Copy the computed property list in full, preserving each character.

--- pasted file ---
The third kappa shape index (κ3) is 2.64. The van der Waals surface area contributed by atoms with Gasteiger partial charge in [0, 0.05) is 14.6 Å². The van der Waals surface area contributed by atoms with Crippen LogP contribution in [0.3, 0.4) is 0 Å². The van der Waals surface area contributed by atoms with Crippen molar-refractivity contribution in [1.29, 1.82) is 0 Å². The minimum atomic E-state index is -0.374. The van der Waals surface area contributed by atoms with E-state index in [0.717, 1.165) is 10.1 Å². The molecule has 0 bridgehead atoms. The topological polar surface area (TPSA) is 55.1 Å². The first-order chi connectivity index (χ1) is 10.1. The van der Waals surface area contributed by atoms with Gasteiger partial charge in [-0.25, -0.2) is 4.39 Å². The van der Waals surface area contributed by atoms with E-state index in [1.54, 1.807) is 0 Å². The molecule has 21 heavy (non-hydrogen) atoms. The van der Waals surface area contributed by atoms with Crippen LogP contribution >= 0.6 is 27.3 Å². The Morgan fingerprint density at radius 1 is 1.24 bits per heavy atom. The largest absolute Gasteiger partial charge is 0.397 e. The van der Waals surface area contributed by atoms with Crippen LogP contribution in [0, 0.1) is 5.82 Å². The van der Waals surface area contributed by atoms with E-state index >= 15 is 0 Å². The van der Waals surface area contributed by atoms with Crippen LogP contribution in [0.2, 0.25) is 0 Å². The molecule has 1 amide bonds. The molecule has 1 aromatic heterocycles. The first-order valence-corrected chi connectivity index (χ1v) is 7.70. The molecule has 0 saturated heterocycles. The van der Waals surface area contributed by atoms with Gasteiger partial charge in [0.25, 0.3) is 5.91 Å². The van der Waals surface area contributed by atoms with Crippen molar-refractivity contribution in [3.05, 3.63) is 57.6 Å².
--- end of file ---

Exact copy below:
The third kappa shape index (κ3) is 2.64. The van der Waals surface area contributed by atoms with Gasteiger partial charge in [0, 0.05) is 14.6 Å². The van der Waals surface area contributed by atoms with Crippen LogP contribution in [0.3, 0.4) is 0 Å². The van der Waals surface area contributed by atoms with Crippen molar-refractivity contribution in [1.29, 1.82) is 0 Å². The minimum atomic E-state index is -0.374. The van der Waals surface area contributed by atoms with E-state index in [0.717, 1.165) is 10.1 Å². The molecule has 0 bridgehead atoms. The topological polar surface area (TPSA) is 55.1 Å². The first-order chi connectivity index (χ1) is 10.1. The van der Waals surface area contributed by atoms with Gasteiger partial charge in [-0.25, -0.2) is 4.39 Å². The van der Waals surface area contributed by atoms with E-state index in [1.54, 1.807) is 0 Å². The molecule has 21 heavy (non-hydrogen) atoms. The van der Waals surface area contributed by atoms with Crippen LogP contribution >= 0.6 is 27.3 Å². The Morgan fingerprint density at radius 1 is 1.24 bits per heavy atom. The largest absolute Gasteiger partial charge is 0.397 e. The van der Waals surface area contributed by atoms with Crippen LogP contribution in [0, 0.1) is 5.82 Å². The van der Waals surface area contributed by atoms with E-state index >= 15 is 0 Å². The van der Waals surface area contributed by atoms with Crippen LogP contribution in [0.2, 0.25) is 0 Å². The molecule has 1 amide bonds. The molecule has 1 aromatic heterocycles. The first-order valence-corrected chi connectivity index (χ1v) is 7.70. The molecule has 0 saturated heterocycles. The van der Waals surface area contributed by atoms with Gasteiger partial charge in [0.25, 0.3) is 5.91 Å². The van der Waals surface area contributed by atoms with Crippen molar-refractivity contribution in [3.05, 3.63) is 57.6 Å².